However, Portucel's other major shareholder, Sonae, opposed the sale. As one Sonae official told the Financial Times: "We don't understand why the government is seeking partners abroad when it could find them at home." With more than 37 percent of shareholder votes--including Sonae's 29 percent--siding with Sonae, the government was forced to return to the negotiating table in order to find a new form for Portucel's continued privatization. In the meantime, the Portucel Soporcel Group remained not only one of Portugal's premier companies but also a leader in the European pulp and paper scene as well.

Company History:

Grupo Portucel Soprocel is Portugal's leading producer of wood pulp and paper and ranks among the leading European integrated pulp and paper manufacturers. Formed through the merger of paper producers Soporcel and Inapa into Portuguese government-controlled pulp producer Portucel, the company now has an output of more than 1.2 million tons of largely eucalyptus-based wood pulp each year and one million tons of paper. Portucel is one of Europe's top five manufacturers of uncoated "woodfree" paper, which refers to the chemical process that breaks down wood pulp to produce a higher-quality, longer-lasting paper. A pioneer of the use of eucalyptus trees in the European paper industry, Portucel directly controls more than of 180,000 hectares of forest, representing 4.5 percent of the country's total forest and roughly 2 percent of Portugal itself. Nearly 70 percent of the group's forests are planted with eucalyptus. Portucel operates from three primary pulp and paper mill sites: Cacia, the group's first mill, which produces some 260,000 tons of pulp each year, as well as decor, coated, and tissue papers; Setubal, with a capacity of 500,000 tons of pulp and 275,000 tons of paper, including high-quality writing and printing papers; and Soporcel's Figueira da Foz site, which boasts a capacity of 500,000 tons of bleached kraft pulp and a paper product line of more than 7,000 items. Publicly listed since the early 1990s, Portucel has nonetheless remained under the control of the Portuguese government, which holds a 55 percent stake in the company. Since the end of 2003, the government been seeking a buyer for up to 30 percent of Portucel in a move to edge the company toward full privatization.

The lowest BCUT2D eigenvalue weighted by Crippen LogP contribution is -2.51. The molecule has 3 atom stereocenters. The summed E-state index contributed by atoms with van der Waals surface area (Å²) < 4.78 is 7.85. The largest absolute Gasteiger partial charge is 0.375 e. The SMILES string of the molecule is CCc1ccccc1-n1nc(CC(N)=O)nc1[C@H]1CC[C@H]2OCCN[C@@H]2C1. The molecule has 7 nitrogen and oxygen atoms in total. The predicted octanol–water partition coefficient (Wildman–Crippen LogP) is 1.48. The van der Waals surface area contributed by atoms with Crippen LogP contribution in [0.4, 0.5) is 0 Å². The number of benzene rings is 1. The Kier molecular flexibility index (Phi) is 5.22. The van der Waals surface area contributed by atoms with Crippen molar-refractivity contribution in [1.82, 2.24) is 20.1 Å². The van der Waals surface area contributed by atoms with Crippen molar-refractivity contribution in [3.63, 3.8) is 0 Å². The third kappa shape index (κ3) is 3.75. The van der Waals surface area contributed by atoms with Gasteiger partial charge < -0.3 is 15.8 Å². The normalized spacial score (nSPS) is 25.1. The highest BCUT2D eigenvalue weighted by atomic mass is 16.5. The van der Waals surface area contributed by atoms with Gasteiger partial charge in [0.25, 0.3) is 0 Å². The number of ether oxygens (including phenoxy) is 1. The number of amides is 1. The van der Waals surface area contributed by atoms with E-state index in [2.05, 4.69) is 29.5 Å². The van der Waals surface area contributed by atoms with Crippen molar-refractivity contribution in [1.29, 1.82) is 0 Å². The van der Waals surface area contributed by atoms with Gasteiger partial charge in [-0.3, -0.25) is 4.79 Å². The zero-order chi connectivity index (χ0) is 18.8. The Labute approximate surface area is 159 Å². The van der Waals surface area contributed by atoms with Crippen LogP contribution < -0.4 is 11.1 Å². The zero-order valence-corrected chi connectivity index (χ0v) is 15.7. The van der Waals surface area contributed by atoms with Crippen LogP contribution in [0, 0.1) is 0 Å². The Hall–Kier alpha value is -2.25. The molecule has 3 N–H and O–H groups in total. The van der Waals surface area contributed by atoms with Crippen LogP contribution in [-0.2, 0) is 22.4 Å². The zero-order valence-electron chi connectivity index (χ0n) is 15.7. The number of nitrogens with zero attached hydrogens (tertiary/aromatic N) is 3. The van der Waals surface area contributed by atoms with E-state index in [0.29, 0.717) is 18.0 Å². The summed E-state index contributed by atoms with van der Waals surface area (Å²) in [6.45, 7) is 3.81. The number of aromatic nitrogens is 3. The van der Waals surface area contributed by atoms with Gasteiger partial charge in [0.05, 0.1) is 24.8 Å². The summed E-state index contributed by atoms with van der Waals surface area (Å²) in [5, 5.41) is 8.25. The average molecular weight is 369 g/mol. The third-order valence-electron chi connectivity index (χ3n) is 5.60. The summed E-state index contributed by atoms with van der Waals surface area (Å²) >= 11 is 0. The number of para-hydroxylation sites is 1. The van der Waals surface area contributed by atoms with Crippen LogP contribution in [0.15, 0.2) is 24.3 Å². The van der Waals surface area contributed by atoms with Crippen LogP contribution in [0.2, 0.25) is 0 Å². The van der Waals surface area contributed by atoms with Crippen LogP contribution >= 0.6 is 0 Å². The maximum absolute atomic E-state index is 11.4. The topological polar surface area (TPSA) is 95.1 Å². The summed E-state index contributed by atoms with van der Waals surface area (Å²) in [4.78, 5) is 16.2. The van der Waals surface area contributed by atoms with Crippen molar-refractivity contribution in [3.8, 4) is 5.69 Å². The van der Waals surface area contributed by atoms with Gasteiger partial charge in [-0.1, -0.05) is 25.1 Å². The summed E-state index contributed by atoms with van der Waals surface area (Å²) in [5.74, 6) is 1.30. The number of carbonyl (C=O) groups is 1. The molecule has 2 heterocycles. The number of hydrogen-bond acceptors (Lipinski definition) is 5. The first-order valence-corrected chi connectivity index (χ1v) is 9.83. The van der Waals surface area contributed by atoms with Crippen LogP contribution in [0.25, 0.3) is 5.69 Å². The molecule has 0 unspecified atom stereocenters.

Eucalyptus Pulp Pioneer in the 1950s

Portucel-Empresa de Celulose e Papel de Portugal, S.A was established in the town of Cacia, Portugal, in 1952 for the purpose of producing wood pulp for the European paper industry. By 1953, the Cacia mill was already in operation, producing raw pine pulp. Yet Portucel had already begun preparations for the launch of a new type of wood pulp based on eucalyptus trees.